Social Dreaming as container

Social Dreaming as container

to help deepen creative practice with organisations.

to help deepen creative practice with organisations

The first cohort of Deepening Creative Practice with organisations has now completed the four seasons – from Spring to Winter – with the fifth, ‘exhibiting’ season due to take place this coming Spring. As we worked through the Winter season, one reflection was on the value of regular social dreaming matrices throughout the programme. These matrices have been programmed to take place twice per season, and additional matrices were set up by participants between the autumn and winter seasons.

In addition, during the process of DCP, the cohort has worked with artist, Bongsu Park whose practice works with dreams to create installations and other artworks. Bongsu creates work through the lens of Korean cultural associations to our dream worlds.  The experience of bringing social dreaming together with Bongsu’s arts practice inspired one participant to apply for funding from Civic Square’s Dream Fund so that the ‘exhibiting’ season could include a public offer in collaboration with Bongsu. As I write this blog, the plans for this are still emerging.

However, this is one way in which social dreaming has provided a stimulus for the deepening of creative practice. Participants and faculty have also commented on the way in which social dreaming matrices have acted as a container for the DCP community to surface themes relevant to the programme, to organisational life and to the wider context of the pandemic underlying the 2020/2021 experience.

The themes for each of the seasons seemed to be mirrored within dreams shared in the matrices. For example, in early matrices, dreams of apocalypse, connection and disconnection, boundaries, rooms, buildings and lack of control connected to themes of curation and care, artefacts and objects of organisation.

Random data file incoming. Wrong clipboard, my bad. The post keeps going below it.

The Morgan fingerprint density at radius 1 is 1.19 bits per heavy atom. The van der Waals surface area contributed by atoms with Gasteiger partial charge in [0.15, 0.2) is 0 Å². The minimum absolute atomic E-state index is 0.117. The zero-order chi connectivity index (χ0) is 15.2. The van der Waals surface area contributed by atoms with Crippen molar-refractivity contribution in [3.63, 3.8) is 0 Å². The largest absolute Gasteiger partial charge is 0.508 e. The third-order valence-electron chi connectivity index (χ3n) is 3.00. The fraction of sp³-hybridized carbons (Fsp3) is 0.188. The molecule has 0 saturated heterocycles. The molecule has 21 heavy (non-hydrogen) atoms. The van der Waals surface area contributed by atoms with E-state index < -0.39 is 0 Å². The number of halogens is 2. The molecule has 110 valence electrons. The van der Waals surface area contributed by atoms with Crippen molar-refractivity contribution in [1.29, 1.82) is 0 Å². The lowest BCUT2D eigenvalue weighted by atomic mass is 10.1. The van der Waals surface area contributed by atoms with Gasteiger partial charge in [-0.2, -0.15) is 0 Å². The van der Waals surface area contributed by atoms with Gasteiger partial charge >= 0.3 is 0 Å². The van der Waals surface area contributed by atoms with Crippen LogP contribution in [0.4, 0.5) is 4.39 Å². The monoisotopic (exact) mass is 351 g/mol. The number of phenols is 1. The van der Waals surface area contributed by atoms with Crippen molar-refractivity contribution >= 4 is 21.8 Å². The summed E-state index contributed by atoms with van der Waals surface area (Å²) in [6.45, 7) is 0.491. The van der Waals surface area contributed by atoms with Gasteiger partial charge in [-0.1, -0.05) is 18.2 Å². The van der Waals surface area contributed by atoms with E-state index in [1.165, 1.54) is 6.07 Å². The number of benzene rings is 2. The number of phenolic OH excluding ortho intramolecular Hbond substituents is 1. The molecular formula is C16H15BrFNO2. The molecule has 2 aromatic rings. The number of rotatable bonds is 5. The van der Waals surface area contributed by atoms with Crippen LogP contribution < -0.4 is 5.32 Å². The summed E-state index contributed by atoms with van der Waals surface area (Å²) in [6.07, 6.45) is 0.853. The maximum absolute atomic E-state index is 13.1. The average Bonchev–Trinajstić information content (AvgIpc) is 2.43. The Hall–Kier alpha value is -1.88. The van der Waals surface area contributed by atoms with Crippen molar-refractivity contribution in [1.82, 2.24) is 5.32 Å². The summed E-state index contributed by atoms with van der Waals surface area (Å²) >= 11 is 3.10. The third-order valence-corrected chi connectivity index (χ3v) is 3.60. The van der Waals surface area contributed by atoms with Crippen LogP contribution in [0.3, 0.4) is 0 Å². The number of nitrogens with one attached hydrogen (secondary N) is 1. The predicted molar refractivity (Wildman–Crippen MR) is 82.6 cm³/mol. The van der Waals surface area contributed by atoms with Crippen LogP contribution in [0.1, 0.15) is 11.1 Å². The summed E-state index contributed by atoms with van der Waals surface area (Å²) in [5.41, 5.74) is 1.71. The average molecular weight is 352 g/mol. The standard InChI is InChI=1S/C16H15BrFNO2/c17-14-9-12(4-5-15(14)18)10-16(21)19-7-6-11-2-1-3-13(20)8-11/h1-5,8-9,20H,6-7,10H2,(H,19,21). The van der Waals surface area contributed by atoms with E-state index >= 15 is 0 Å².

Working through Spring and Summer 2020 was a period of adjusting to a visceral not knowing. Participants considered what it meant to be part of a temporary organisation at this time, how feelings and experiences generated through DCP could be seen as a mirror to organisational life – a mirror where some of the apocalyptic fears could be spoken and assumptions around organisation and community could be challenged and questioned.

Other dreams, like the following fragment, resonated with themes around power, politics and projection, performance and systems:

I’m floating above a maze of boxes, in a rhythmic movement, like a fly trapped in a lampshade. I’m not inside the maze but floating above it, looking down at it, I can see the layout. I’m free in the wind but I can’t escape. 

Not only did dreams from early matrices become associations in later matrices, but the conversations within and outside of matrices enabled the work to move between dreams, specific organisational dilemmas and potential responses to these, the creation of new artistic pieces, and a sense of greater meaning-making of the experience of undertaking DCP during a pandemic.

We are still making sense of the experience so far of this prototype year of Deepening Creative practice and are planning to do some further analysis of the matrices, and their relationship to the work of DCP.  For now, as we absorb the richness of the experience of the last year, we look forward to the second year of DCP beginning and wondering how Social Dreaming will support the work of the next cohort.

Heather Stradling
Co-Director, Deepening Creative Practice

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